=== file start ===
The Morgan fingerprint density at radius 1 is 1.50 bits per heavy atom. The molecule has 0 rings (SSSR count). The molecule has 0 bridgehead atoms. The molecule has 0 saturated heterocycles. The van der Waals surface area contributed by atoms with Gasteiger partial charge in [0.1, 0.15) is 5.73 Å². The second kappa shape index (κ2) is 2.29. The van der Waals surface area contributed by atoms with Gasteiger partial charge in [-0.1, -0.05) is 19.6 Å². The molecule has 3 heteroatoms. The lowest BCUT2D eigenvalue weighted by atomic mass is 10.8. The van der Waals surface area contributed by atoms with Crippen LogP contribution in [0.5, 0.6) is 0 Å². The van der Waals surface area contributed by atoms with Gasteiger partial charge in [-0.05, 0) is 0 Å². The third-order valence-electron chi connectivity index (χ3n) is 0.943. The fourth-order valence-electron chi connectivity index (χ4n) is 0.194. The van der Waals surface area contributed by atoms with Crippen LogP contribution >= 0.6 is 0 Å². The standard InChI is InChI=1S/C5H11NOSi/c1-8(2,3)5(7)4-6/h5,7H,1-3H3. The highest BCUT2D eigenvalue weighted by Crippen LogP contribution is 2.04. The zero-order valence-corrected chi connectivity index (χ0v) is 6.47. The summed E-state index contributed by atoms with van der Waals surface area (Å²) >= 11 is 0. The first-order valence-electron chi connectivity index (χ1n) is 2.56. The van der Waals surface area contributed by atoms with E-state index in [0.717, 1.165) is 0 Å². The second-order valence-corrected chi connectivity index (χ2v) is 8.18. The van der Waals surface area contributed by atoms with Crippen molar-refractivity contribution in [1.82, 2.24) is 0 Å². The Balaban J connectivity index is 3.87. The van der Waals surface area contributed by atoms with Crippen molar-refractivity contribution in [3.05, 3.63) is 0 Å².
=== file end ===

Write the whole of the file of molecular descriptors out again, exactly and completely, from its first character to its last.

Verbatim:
The Morgan fingerprint density at radius 1 is 1.50 bits per heavy atom. The molecule has 0 rings (SSSR count). The molecule has 0 bridgehead atoms. The molecule has 0 saturated heterocycles. The van der Waals surface area contributed by atoms with Gasteiger partial charge in [0.1, 0.15) is 5.73 Å². The second kappa shape index (κ2) is 2.29. The van der Waals surface area contributed by atoms with Gasteiger partial charge in [-0.1, -0.05) is 19.6 Å². The molecule has 3 heteroatoms. The lowest BCUT2D eigenvalue weighted by atomic mass is 10.8. The van der Waals surface area contributed by atoms with Crippen LogP contribution in [0.5, 0.6) is 0 Å². The van der Waals surface area contributed by atoms with Gasteiger partial charge in [-0.05, 0) is 0 Å². The third-order valence-electron chi connectivity index (χ3n) is 0.943. The fourth-order valence-electron chi connectivity index (χ4n) is 0.194. The van der Waals surface area contributed by atoms with Crippen LogP contribution >= 0.6 is 0 Å². The standard InChI is InChI=1S/C5H11NOSi/c1-8(2,3)5(7)4-6/h5,7H,1-3H3. The highest BCUT2D eigenvalue weighted by Crippen LogP contribution is 2.04. The zero-order valence-corrected chi connectivity index (χ0v) is 6.47. The summed E-state index contributed by atoms with van der Waals surface area (Å²) >= 11 is 0. The first-order valence-electron chi connectivity index (χ1n) is 2.56. The van der Waals surface area contributed by atoms with E-state index in [0.717, 1.165) is 0 Å². The second-order valence-corrected chi connectivity index (χ2v) is 8.18. The van der Waals surface area contributed by atoms with Crippen molar-refractivity contribution in [1.82, 2.24) is 0 Å². The Balaban J connectivity index is 3.87. The van der Waals surface area contributed by atoms with Crippen molar-refractivity contribution in [3.05, 3.63) is 0 Å².